Yes this can be done, but the tools necessary to do this are buggy.
I am using the Windows Version of Airport Utility, and perhaps the Mac version is not the same, but these steps likely work for both.
Once you turn off the Wi-Fi in the airport express, you can no longer discover or reprogram the AirPort Express on the network with the AirPort utility, even if it is working perfectly.
So the methodology is to set the AirPort Express up like you are creating a new wireless network connected to the network. I used a different name for that new AirPort Express wireless network than my main wireless network for testing purposes. As you create this network, make sure that ultimately the connection sharing (found under the internet tab is off (bridge mode))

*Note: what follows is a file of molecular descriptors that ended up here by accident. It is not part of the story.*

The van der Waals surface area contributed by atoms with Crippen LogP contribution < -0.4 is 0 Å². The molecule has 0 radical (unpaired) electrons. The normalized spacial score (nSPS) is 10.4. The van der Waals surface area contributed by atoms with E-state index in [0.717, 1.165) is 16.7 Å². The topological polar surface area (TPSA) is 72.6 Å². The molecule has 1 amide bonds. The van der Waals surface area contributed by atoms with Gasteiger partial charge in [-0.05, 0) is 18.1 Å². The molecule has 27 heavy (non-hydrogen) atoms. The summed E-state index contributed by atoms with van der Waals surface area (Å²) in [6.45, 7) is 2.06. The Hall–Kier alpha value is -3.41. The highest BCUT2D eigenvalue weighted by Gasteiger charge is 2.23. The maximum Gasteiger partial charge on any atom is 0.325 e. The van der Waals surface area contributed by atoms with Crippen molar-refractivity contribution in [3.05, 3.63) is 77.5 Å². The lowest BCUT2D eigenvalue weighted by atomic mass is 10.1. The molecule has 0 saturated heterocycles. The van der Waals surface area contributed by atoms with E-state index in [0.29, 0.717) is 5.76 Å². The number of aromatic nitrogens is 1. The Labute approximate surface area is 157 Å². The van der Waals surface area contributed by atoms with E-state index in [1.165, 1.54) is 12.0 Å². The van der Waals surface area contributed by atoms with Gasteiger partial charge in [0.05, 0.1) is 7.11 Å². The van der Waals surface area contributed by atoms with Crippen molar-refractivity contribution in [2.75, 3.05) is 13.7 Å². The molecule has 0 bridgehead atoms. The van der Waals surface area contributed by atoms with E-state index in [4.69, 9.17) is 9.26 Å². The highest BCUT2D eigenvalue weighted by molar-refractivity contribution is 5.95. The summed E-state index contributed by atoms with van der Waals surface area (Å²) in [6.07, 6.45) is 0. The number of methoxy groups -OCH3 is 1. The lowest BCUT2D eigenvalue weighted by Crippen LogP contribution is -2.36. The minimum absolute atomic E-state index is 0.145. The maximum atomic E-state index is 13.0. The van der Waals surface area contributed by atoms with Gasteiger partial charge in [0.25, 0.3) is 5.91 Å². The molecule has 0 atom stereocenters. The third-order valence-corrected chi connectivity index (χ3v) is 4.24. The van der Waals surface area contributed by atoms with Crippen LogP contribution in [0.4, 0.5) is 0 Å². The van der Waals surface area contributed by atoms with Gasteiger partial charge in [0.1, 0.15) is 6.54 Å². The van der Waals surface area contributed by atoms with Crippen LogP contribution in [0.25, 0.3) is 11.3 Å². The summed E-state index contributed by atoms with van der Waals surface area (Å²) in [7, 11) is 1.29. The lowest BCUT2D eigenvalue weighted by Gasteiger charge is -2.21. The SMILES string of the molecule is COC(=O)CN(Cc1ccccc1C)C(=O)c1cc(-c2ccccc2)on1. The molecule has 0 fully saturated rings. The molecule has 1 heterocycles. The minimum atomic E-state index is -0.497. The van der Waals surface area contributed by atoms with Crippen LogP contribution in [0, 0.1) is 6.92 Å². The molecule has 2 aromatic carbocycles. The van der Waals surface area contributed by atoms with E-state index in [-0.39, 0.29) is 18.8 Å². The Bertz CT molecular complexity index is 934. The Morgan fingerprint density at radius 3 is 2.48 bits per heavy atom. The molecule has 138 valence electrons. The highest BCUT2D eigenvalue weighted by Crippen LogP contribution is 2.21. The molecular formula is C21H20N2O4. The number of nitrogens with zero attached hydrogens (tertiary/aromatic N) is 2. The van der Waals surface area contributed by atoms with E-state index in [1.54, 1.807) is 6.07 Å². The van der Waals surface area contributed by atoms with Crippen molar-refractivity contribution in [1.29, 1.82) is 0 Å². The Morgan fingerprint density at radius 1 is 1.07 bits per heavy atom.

You can test this network by joining it wirelessly and making sure that it is seen by airplay and is working well. Once you have done all the testing you want, you are ready to turn off the wireless transmitter.
You do this by going to the internet tab in the airport utility, and you change the wireless mode to off.
When you update in the AirPort utility, you will no longer be able to scan and find that base station using the AirPort Utility, but it will actually have programmed the WiFi off and the Ethernet will still transmit the signal to the AirPort Express. The ITunes speaker name that you set up earlier when it was wireless will be displayed in the Airplay device, and can be accessed like all other airplay devices.
Oddly, the iOS Airport utility will tell you that all is working, and the green light will be solid, but the Windows AirPort utility will no longer find that base station to reprogram.
As an aside the iOS AirPort Utility seems to communicate with the base station, but when I turned back on the wireless signal, I could not communicate with the base station. At that point I had to do a hard reset and start over.